BPH is observed in approximately 70% of men over the age of 70 and it develops when plasma testosterone levels decrease and estrogens increase, thus increasing the estrogen-androgen ratio (Smith 2002). Although androgen does not cause BPH, the presence of testicular androgen is required for the development of the disease. Studies of the intraprostatic levels of steroid sex hormones revealed that bioavailability of testosterone in the prostate gland decreases with age. Secretory cells in the prostate lumen require androgens, particularly the intracellular metabolite of testosterone – dihydrotestosterone (DHT), for their secretory function and differentiation. DHT is synthetized primarily in the fibroblasts in the stroma and in the basal epithelial cells via the enzyme 5α-reductase. The disrupted balance between androgens and estrogens induces a feedback mechanism, in which 5α-reductase converts more testosterone into DHT. As a result, production of 3α-androstanediol increases. The combination of high estrogen levels and 3α-androstanediol stimulates cell proliferation and enlargement of the prostate gland (Briganti 2009).
The significance of DHT for the development of BPH is supported by the fact that in prostate cells from BPH patients DHT is 5-fold higher than DHT level in cells from normal prostate. This age-related change in the hormonal balance is suspected to be involved in the etiology of BPH. (Smith 2002; Prins 2008).
Chronic inflammation is considered to be one of the prominent factors, contributing to the fibromuscular growth in BPH. Inflammatory infiltrates are frequently seen in prostate glands of BPH patients ‒ Kohnen et al report inflammatory infiltrates on 98% of 162 prostate specimens analyzed. Chronic inflammation induces increased production of growth factors and angiogenesis in prostate tissue (Kramer 2007; Djavan 2009).
SYMPTOMS OF BPH
The anatomic location of the prostate is the main reason for symptoms of LUTS in BPH. Since the prostate envelops the beginning of the urethra in its entire circumference, prostate enlargement leads to compression and narrowing and to impaired bladder evacuation – obstructive symptoms (EAU guidelines 2013).
Obstructive symptoms include (EAU guidelines 2013):
- Delayed initiation of voiding;
- Splitting of stream during voiding;
- Slow stream;
- Prolonged voiding;
- Slow stream with frequent interruptions and terminal dribble;
- Post-void urine;
- Retention of urine.
Constant irritation and compression on the bladder muscle, in combination with increasing intra-bladder pressure and resistance lead to development of another major group of symptoms of BPH – irritation symptoms (EAU guidelines 2013).
Irritation symptoms include (EAU guidelines 2013):
- Increased daytime frequency in intervals shorter than 2 hours;
- Increased frequency of night-time voiding (nocturia);
- Imperative voiding calls (urgency);
- A feeling of residual urine;
- Painful voiding;
DIAGNOSIS OF BPH
Although bordersome LUTS are usually the only factor leading to the diagnosis of BPH in clinical practice, there are simple and effective assessments for diagnosing LUTS caused by BPH (EAU guidelines 2013).
The European Association of Urology (EAU) Guidelines provide recommendation for initial assessment of males with LUTS predisposed to obstruction of the urinary bladder output. It includes collection of medical history using a validated symptoms questionnaire (International Prostate Symptom Score, IPSS), physical examination, measurement of creatinine, urinalysis, assessment of strength of urinary stream, post-void volume, and serum prostate specific antigen (PSA). Very high or rapidly increasing PSA may be a sign of prostate cancer, which may influence further therapeutic decisions (EAU 2004 guidelines).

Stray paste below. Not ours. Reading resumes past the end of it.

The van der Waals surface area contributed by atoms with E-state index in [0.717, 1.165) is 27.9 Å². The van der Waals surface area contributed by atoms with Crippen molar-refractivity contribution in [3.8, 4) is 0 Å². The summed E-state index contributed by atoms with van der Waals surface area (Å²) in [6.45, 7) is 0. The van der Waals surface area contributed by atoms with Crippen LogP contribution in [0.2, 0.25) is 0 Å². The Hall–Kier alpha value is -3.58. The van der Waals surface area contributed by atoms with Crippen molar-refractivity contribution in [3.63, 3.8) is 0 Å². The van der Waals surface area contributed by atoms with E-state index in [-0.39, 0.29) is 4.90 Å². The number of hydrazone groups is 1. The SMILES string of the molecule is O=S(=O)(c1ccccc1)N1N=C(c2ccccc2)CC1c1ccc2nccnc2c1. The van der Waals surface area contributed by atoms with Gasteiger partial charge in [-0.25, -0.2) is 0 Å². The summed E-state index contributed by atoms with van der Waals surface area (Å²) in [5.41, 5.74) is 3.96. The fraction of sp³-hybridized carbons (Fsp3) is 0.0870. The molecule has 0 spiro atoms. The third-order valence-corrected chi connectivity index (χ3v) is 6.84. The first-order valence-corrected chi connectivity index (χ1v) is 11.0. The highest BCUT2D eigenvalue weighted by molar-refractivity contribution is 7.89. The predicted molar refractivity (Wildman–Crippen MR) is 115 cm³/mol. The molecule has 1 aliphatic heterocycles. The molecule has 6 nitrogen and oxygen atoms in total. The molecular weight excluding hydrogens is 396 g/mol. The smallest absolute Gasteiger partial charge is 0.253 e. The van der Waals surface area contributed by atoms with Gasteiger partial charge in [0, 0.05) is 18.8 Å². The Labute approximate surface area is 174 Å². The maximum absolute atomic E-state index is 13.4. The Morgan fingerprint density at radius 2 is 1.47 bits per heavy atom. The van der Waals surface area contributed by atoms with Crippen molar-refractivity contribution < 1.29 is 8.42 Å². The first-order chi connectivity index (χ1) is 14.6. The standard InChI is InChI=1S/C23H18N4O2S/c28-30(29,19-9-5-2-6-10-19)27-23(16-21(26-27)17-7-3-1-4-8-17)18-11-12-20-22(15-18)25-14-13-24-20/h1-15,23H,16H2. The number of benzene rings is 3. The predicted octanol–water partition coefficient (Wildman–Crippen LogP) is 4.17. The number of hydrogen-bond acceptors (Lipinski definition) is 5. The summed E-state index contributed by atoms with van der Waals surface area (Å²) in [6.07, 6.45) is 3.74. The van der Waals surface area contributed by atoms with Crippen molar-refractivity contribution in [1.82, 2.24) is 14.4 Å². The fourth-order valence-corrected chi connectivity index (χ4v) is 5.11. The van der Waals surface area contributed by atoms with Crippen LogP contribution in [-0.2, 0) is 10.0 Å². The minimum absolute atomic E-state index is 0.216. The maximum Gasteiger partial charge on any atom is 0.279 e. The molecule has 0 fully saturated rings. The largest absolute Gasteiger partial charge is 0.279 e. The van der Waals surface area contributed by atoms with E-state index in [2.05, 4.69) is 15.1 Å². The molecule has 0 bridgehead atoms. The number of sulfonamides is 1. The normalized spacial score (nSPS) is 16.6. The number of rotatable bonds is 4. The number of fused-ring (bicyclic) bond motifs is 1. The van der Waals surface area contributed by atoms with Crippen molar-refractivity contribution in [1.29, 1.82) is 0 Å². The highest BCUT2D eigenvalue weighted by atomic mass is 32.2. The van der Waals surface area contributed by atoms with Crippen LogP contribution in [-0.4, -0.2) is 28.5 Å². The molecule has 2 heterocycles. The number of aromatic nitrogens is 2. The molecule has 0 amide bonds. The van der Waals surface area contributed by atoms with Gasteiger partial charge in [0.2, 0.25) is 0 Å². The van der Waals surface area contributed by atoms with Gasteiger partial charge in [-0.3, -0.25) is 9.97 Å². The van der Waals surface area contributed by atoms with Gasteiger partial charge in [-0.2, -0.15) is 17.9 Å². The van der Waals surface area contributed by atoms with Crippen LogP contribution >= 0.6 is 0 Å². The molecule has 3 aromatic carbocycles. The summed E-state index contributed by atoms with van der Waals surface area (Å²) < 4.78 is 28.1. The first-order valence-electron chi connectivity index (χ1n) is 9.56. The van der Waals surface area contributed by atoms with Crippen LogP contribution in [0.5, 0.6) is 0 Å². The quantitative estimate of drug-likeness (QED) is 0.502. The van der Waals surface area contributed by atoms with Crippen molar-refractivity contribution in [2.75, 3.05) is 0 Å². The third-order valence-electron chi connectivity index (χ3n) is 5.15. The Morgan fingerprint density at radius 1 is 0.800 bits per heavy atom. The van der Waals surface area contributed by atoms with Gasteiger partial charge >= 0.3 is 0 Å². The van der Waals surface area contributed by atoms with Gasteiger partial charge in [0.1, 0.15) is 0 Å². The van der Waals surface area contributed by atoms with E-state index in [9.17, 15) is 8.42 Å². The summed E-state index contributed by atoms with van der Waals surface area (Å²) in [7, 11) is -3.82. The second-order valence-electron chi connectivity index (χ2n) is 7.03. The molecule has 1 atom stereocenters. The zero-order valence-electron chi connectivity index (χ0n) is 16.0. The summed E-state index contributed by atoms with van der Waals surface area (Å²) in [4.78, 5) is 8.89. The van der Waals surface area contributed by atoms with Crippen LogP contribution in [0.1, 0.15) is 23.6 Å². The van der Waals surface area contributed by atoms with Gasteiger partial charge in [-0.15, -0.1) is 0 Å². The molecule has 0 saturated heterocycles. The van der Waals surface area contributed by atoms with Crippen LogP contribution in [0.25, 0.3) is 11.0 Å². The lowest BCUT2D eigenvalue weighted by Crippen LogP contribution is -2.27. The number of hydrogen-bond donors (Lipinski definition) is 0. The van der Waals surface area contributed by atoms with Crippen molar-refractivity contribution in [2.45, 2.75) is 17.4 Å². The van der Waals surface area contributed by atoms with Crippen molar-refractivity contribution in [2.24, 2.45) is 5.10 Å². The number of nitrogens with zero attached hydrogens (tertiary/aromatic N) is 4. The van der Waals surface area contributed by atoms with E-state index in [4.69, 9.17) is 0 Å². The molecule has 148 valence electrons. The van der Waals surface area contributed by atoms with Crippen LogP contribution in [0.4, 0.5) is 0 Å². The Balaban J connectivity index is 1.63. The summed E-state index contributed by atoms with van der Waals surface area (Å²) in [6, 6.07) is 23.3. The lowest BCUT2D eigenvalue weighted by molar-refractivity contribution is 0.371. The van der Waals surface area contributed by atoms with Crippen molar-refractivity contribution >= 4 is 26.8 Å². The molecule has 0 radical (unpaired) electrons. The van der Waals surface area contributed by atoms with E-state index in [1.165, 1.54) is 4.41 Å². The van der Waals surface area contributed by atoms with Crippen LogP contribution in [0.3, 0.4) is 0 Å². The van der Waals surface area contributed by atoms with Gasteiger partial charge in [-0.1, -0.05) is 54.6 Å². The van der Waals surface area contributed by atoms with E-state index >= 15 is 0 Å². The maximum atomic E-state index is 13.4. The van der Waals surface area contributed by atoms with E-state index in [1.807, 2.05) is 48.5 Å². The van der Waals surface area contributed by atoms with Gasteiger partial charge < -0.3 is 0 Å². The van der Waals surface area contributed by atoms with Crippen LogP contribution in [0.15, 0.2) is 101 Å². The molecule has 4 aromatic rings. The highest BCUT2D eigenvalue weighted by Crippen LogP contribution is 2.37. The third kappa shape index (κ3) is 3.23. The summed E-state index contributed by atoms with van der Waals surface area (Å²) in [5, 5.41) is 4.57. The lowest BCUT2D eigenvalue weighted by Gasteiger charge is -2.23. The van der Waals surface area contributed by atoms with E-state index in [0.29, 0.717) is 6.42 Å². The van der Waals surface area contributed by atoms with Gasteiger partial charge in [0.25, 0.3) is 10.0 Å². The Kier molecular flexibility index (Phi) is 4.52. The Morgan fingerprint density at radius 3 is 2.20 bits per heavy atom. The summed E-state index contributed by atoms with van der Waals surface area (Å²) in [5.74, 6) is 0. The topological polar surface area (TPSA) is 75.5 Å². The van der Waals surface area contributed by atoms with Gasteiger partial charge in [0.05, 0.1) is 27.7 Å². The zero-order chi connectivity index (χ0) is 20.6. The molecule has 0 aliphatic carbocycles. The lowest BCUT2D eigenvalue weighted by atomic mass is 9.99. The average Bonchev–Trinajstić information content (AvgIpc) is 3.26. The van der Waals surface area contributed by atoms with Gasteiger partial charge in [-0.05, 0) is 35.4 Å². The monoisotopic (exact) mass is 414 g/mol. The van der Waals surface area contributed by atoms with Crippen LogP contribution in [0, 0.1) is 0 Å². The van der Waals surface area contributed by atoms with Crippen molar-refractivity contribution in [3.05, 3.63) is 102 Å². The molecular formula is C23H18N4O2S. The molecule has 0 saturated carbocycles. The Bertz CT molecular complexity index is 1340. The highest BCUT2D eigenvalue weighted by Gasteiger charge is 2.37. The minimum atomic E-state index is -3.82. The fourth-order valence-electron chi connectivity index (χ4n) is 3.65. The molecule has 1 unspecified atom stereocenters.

Initial diagnostic workup recommended by the American Urological Association AUA includes clinical history, use of a validated symptoms questionnaire, physical examination, urinalysis and serum PSA (American Urological Association. Guideline on the Management of Benign Prostatic Hyperplasia, 2008). A recent study revealed a strong association between the parameters PSA, digital rectal examination (DRE) and IPSS. This comes to show that the simple diagnostic tools available in the primary health care can serve as the initial step for establishing a diagnosis in patients with suspected BPH, as well as to provide a valid strategy for minimizing the delays in the treatment of the disease and facilitating the appropriate referral to specialized medical care (Rodríguez 2006).
CONSERVATIVE TREATMENT OF BPH
BPH significantly affects patients’ quality of life, because it is linked to sleep disturbances due to the nocturia, limitations of everyday activity caused by polakyuria, and anxiety because of the potential surgical treatment. Despite the high prevalence of BPH in the contemporary aging society, many patients are left untreated (Cheng-Ling Lee 2017).
There are a number of therapeutic options for males suffering from LUTS, BPH or urinary bladder obstruction. The decision which is the best therapeutic choice is strictly individual and is based on the patient’s symptoms and personal characteristics – severity of complaints, general health and concurrent illnesses, prostate volume, etc. (Tanguay 2009).
Among the pharmacological treatment options patients and physicians can choose from a variety of phytotherapeutics, α1 adrenergic receptor blockers, 5α-reductase inhibitors administered as single or combination therapies (Tanguay 2009).
Alpha1 adrenergic receptor blockers (α1-blockers). The main mechanism of action of these medications is relaxation of the smooth muscles in the blood vessels, prostate and urinary bladder cervix, thus allowing for easier urination (Michel 2006). Its advantage is the rapid effect. Within several days after initiation of therapy increase of the urine stream is observed and urinary frequency is decreased. Relaxation of smooth muscles of the urinary bladder cervix and in the prostate tissue releases the obstruction of the urethra (Barendrecht 2008). Some of the common side effects of the α1-blockers are: hypotension (Chapple 2011), fatigue, and diminished to absent semen during ejaculation (Gacci 2012).